118 MONSIEUR DUMAS AND HIS BEASTS
'You know, of course, how they catch them in their own country.'
' What! you don't know that, gentlemen ?' said Michel, full of compassion for our ignorance. ' You know that monkeys are very fond of Indian corn. Well, you put some Indian corn into a bottle, the neck of which is just large enough to admit a monkey's paw. He sees the Indian corn through the glass-----'
' He puts his hand inside, and takes a good handful of the Indian corn. At that moment the hunter shows himself. They are so obstinate — the monkeys, I mean — that they won't let go what they have in their hand, but as they can't draw their closed fist through the opening, there they are, you see, caught.'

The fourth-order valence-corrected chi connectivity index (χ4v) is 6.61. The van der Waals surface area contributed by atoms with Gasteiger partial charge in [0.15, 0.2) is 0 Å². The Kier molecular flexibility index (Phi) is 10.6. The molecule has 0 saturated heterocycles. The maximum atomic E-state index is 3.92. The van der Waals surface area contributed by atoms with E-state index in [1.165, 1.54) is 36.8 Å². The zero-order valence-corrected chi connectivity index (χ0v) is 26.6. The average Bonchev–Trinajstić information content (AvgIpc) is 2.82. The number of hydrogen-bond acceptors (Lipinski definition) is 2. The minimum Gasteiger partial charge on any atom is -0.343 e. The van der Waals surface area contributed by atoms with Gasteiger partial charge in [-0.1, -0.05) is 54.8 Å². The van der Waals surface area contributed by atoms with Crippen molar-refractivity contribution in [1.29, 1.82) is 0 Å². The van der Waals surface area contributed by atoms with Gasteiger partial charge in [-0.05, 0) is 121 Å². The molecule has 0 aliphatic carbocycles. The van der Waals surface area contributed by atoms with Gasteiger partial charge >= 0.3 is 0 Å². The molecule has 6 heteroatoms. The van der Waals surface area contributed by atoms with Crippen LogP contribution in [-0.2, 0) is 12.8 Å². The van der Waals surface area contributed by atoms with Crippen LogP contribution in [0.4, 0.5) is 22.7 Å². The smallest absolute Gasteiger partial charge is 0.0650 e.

' Well, then, Michel, if ever our monkeys get out, you will know how to catch them again.'
' Oh! no fear, sir, that is just what I shall do.'
The seltzer-water experiment was successfully repeated, to the triumph of Michel and the delight of Alexandre, who wished to go on doing it; but I forbade him, seeing that poor Mademoiselle Desgarcin's nose was bleeding from the blow of the cork.
'It is not that,' said Alexandre; 'it is because you grudge your seltzer water. I have already remarked, gentlemen, that my father is, I regret to say, an exceedingly avaricious man.'
It is now my painful duty to give my readers some account of the infamous conduct of Mysouff II. One morning, on waking rather late, I saw my bedroom door gently opened, and the head of Michel thrust in, wearing such a concerned expression that I knew at once that something was wrong.